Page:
Background: Increased levels of free radicals and oxidative stress may contribute to the pathogenesis of substantia nigra (SN) injury in Parkinson disease (PD), but the initiating etiologic factors remain undefined in most cases. Objective: To determine the potential importance of immune mechanisms in triggering or amplifying neuronal injury, we assayed serum samples from patients with PD to determine the ability of IgG to initiate relatively specific SN injury in vivo. Methods: IgG purified from the serum of 5 patients with PD and 10 disease control (DC) patients was injected into the right side of the SN in adult rats. Coronal sections were cut from the whole brain at the level of the stereotaxic injections, stained for tyrosine hydroxylase and with cresyl violet, and cellular profiles were counted in identical brain regions at the injection and contralateral sides. The ratio of cell profile counts of the corresponding injected and uninjected regions was used as an internal standard. Results: Four weeks following injection of IgG, a 50% decrease in tyrosine hydroxylase-positive cellular profiles was noted on the injected sides compared with the contralateral sides of the same animals. Similarly, applied DC IgG caused only an 18% decrease. Cresyl violet staining revealed a 35% decrease in neuronal profiles of PD IgG injected into the SN pars compacta compared with the contralateral uninjected side, whereas DC IgG caused a minimal 10% decrease. Even at 4 weeks after the PD IgG injections, perivascular inflammation and significant microglial infiltration were present near injured SN pars compacta neurons. No cytotoxic effects of PD IgG were noted in choline acetyltransferase-positive neurons after stereotaxic injections into the medial septal region. Absorption of PD lgG with mesencephalic membranes and protein A agarose gel beads removed cytotoxicity, while absorption with liver membranes did not change the cytotoxicity. Conclusions: Our data suggest that PD IgG can initiate a relatively specific inflammatory destruction of SN pars compacta neurons in vivo and demonstrate the potential relevance of immune mechanisms in PD.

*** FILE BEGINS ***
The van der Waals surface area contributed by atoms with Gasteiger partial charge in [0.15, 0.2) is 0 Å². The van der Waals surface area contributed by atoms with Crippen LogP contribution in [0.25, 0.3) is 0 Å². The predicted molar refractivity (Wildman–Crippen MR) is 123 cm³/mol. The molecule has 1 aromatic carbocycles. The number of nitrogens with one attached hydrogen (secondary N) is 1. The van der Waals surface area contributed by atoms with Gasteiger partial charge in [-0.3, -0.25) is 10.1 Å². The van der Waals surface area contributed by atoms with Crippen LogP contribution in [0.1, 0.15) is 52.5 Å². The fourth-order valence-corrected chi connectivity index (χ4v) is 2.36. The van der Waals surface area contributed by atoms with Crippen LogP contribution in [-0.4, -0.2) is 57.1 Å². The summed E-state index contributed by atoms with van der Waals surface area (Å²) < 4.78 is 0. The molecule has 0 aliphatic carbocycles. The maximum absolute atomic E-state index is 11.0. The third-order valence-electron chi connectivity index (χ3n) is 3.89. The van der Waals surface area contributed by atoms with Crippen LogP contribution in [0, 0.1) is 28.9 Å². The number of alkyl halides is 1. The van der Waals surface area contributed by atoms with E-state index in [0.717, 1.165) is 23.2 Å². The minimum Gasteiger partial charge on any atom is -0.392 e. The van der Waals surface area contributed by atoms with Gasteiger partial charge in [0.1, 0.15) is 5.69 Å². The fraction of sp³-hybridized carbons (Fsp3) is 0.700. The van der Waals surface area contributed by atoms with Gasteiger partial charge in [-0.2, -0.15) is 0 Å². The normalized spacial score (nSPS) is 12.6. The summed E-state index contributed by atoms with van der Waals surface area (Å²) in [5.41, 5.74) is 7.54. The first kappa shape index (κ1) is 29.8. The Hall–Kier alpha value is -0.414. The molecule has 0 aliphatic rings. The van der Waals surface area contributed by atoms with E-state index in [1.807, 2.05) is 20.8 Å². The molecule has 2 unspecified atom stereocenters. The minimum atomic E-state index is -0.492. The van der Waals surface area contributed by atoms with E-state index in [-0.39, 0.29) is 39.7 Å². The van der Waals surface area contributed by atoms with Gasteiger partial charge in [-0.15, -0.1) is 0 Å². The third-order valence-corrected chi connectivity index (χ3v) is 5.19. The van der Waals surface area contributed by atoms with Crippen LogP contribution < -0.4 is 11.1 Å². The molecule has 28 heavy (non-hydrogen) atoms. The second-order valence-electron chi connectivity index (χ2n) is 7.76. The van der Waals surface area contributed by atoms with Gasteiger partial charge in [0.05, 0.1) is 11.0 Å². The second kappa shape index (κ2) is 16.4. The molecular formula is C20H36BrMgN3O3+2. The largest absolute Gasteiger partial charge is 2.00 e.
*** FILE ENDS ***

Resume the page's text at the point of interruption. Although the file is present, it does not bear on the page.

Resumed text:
ASJC Scopus subject areas
- Arts and Humanities (miscellaneous)
- Clinical Neurology